DEAR reader: let’s take it you need no introduction to the wayward, playful psychedelic brilliance of Oklahoma’s Flaming Lips.
I can see a solitary hand raised at the back, there; where have you been all this time: the proverbial desert island? You mean to say you missed the glorious early burst of “She Don’t Use Jelly?”, didn’t scratch your head as you tried to co-ordinate a ragbag of hifis in order to play the four-disc, simultaneous-play puzzle of Zaireeka? You didn’t even bask in the absolute peak psych-wonder of The Soft Bulletin and Yoshimi Battles The Pink Robots, glory in the harder trippy edges of Embryonic and The Terror?
… for you, my child, such things as dancing sea creatures, zorbs, balloon cannons and inflated gloves remain just feverish imaginings? Bless.
It’s lucky then that The Flaming Lips’ 30th album (by our count) is shaping up in our ears to be filed not under “deeply hard psych experimenta Lips”, nor “quirky collaborative fun project Lips”, but under that particular stripe of the Lips at their most absolutely huggable: the reflective, sweet, laid-back, trippy Lips of those twin peaks of multicoloured psych-rock achievement as mentioned above, The Soft Bulletin and Yoshimi. In that, it’s a great place to jump in for those of you who … gah, I mean, how could you not have by now?
Okay, to define terms a little more. By reflective and trippy, I mean the wide-eyed wonder and thoughtfulness of “Do You Realize??” in which Wayne Coyne pauses, takes stock, looks at the simple truths of the world, one in which “We’re floating in space” and “everyone you know, someday … will die”; or the investigation of the splitting of the atom of “A Spoonful Weighs A Ton”.
So we’re at the door of the new one, American Head. It comes wrapped in lushly and typically Lips artwork, in which a found photograph of a teen of what … the 40s? 50s? Finds his eyes spinning and dribbling multi-colour spray paint right out at us. Ah, I’m a fanboy here. Let’s delay no further and get ingesting.
We’re ushered into the head by way of the portal “Will You Return / When You Come Down” (there’s a lot of titular drug references throughout – warning, if you need one). You’re shaken to attention by a tiny burst of static and we’re into a acid-coloured guitar, bells and piano-scape, in which Wayne talks of “a flower head … all your friends are dead.”. His falsetto is in fine form here, and the song makes a break for the stars off the back of an acoustic strum, an astral slide guitar. It’s lush and it gets the colours buzzing. You find yourselves imagining what psychedelic and oddball treats they’re already dreaming up for this song’s place in the live set. It has grace and sweep and theatricality, and when they’re making music like this you really couldn’t ask for more aural nourishment.
“Watching The Lightbulbs Glow” and “Flowers Of Neptune 6” are of a piece, flowing together. The first is fashioned from a sort of stoned immaculate, lovers’ afterglow bliss; a wordless female vocal takes you softly by the hand and gently tumbles you through inner space, a 12-string stepping down semi-tones as her voice flows into a massive chamber of reverb.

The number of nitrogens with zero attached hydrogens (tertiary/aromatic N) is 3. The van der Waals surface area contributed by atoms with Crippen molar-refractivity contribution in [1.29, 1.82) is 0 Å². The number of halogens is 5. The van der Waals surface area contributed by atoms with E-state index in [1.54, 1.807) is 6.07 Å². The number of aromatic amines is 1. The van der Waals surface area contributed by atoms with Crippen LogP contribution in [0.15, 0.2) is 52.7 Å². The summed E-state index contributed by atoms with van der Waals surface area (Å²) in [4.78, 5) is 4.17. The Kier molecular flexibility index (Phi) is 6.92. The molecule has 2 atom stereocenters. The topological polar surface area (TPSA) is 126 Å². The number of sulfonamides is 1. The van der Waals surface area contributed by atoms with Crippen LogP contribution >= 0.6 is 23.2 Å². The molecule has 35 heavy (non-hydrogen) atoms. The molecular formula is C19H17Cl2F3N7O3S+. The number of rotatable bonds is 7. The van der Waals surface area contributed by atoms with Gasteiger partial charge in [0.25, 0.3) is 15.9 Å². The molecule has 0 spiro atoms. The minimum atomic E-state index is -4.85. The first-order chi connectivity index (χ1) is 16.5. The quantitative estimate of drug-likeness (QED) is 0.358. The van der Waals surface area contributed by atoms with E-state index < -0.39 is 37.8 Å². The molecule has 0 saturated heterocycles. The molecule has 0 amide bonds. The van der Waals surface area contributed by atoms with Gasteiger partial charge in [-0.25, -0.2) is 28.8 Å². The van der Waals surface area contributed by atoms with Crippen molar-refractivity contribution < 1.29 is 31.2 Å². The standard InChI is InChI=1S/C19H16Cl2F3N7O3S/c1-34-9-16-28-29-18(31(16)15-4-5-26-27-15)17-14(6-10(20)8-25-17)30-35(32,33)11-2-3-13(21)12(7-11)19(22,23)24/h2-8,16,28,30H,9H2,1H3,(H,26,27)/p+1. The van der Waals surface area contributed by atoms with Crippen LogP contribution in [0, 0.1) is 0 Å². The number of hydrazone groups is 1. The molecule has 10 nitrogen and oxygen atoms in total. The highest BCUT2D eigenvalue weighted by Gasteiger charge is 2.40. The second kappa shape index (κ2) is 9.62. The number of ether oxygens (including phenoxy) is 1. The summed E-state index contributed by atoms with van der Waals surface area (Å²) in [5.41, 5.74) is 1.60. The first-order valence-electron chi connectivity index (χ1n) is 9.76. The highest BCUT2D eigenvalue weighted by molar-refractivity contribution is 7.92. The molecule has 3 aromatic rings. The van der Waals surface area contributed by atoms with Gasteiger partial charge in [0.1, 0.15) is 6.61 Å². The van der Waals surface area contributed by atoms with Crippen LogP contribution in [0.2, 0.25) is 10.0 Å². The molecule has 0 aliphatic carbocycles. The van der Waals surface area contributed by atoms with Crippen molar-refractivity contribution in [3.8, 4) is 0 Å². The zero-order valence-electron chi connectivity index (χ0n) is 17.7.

There’s a distant background chatter, as of a radio; inhalation and exhalation guide you across into “Flowers Of Neptune 6”, a mellow, 1968 campfire acid exploration with a really English psych feel to its descending acoustic riff and general air of tenderness. That breathing really puts you by Wayne’s side as he yearns: “Yellow sun is going down so slow / Doing acid and watching the ladybugs glow / Like tiny spaceships in a row / The coolest thing I’ll ever know.” You really get a feeling this is super-autobiographical, a moment in halcyon time captured and filtered through sound. It has that beautiful wide-eyed near-sadness I discussed above. “Alright, cool,” it concludes.
“Dinosaurs On The Mountain” begins right back in Yoshimi territory, thematically speaking: Wayne all a-boggle at what happened to them? “Just tell me know, how’d it happen after the lava flows? Maybe no one knows,” he sings, in a track that could’ve be been culled from the sessions from that pink robot-battling great – until just after the minute mark it springs for zero-acid gravity on heavily megaphoned voice, big tympani, a guitar riff that wanders and would maybe consider shredding if it weren’t for all the pretty patterns and stuff in front of its eyes. Wayne sounds regretful, elegaic, sad, and it’s then it really hits home: it’s a proper autobiographical psych record, this one: the Lips are looking back at it all and summing it up.
Wayne confirms this: “The music and songs that make up the American Head album are based in a feeling; a feeling that, I think, can only be expressed through music and songs. We were, while creating it, trying to not hear it as sounds, but to feel it.
“Mother’s sacrifice, Father’s intensity, Brother’s insanity, Sister’s rebellion … I can’t quite put it into words.